No, but "a global competitor to Mercedes" implies that we take them on in Europe for volume in share. We're going to put Cadillac in there for people that want to buy an American luxury car. So if we go copy everybody -- I've seen the movie before. It doesn't work.
What's the answer for the Buick-GMC dealers who depended so heavily on Pontiacs?
There are some, particularly in the Chicago area, that really did depend on them. But right now they're achieving better profitability than what was going on with Pontiac. With Pontiac, there was a lot of inventory sitting around for a long time, and then they'd wait to blow it out. We've just proved that that doesn't work, in a very painful way.
Then Reuss talked about GM's supplier relations. A few days after the interview, Planning Perspectives Inc. released its supplier survey. GM finished fifth out of six automakers but dramatically improved its score.
How would you characterize what purchasing chief Bob Socia is doing relative to supplier relationships and optimization?
I would say the trust level of co-development is quite different than what it used to be. So if we wanted steering development and we wanted to see the best of what a supplier had to offer, I'm not sure we really ever saw that. I think we're beginning to see it. But this didn't happen overnight. It won't be fixed in three months.
What do you need to do to regain suppliers' trust?
Do what you say you're going to do. Treat people like you like to be treated. It was written a long time ago. It's not magical.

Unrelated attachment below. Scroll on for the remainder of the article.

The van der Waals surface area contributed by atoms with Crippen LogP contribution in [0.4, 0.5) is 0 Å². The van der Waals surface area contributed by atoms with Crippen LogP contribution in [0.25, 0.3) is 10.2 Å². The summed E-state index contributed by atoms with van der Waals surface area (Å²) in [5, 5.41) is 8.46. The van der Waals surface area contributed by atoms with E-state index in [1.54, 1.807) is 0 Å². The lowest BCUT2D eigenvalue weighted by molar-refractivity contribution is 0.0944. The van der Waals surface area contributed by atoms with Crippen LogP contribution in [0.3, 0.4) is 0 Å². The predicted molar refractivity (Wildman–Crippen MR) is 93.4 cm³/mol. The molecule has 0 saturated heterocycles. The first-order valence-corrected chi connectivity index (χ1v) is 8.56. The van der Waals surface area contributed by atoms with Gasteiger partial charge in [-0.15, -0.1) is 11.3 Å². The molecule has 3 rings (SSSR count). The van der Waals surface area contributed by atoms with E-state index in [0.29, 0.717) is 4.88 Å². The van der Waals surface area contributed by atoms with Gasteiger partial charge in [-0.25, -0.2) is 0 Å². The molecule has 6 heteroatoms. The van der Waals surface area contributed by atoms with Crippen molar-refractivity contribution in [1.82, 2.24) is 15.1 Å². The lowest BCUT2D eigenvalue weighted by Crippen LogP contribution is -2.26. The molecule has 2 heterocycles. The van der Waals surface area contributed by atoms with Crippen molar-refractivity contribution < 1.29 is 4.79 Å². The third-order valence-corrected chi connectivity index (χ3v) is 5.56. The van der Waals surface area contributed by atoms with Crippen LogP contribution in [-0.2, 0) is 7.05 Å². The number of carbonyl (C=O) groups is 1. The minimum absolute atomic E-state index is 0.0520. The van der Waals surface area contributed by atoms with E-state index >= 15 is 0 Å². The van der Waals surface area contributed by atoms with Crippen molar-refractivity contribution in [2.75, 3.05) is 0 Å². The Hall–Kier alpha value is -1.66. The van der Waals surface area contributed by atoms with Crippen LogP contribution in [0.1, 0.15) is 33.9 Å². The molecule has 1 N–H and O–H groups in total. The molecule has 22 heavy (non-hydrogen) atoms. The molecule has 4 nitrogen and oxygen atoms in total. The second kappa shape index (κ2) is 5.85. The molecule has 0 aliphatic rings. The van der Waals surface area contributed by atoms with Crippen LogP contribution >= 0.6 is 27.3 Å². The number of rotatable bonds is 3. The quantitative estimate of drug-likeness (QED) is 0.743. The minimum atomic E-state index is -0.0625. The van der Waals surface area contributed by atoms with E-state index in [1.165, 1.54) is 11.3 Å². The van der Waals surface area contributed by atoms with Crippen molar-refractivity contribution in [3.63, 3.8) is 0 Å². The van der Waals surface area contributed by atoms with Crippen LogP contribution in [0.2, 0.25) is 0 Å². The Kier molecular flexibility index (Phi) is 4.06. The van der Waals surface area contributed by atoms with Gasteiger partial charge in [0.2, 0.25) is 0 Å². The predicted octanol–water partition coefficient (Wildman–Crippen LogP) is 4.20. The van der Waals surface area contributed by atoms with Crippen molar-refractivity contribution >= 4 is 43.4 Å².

I've heard suppliers say very complimentary things about Bob Socia. It's not clear that it's permeating the whole.
All I can do is hit it every day. It will permeate, just like it did the other way here. It's never done.
In that relationship, there's always built-in tension because you would rather pay less and they would rather get more.
Yeah, a little bit. But the big thing is we will pay a fair price for the best. I'll pay a little more if I think I'm getting more value or a better product. And that's a radical change from where this company has been.
If we only go for the lowest-cost supplier, do you think we'll ever get the best value for the customer on that component? No way. That is not the way we're going to operate this. I love cars too much.
Now that you have seen the backlash against the commercials announcing GM's federal loan repayment, do you think it was a good decision to run the ads?
Yep. We knew there was risk in it. We knew there would be some people who didn't understand it, including some of our own employees. When we talk about earnings and performance [today, May 17], I think it will be a lot better for us and more understandable. It's an indication that the company is producing some solid results, and that's the message that we tried to convey.
But if you go out and ask people if they agree with GM taking money from the government, they're going to tell you, "No." And so we put that in the ads. We understand that, but here's the great products that we make. And I don't think that's boastful at all. We did research the ad. People generally felt that it was not boastful.
What's GM going to look like in 2016, when there's an utterly new corporate average fuel economy regime?
I think it will leverage what we've put in place on batteries and electric motors. We still have a lot of folks in this country that earn their living with pickup trucks, but how that pickup truck operates and what's in it could be quite different. We could see, instead of "I buy my pickup or my car, and it's multi-use" -- they buy a second or third car that's less expensive but is more purpose-built for whatever their commute is.
Will small cars be profitable?
Small cars will be profitable very, very shortly, within the next year.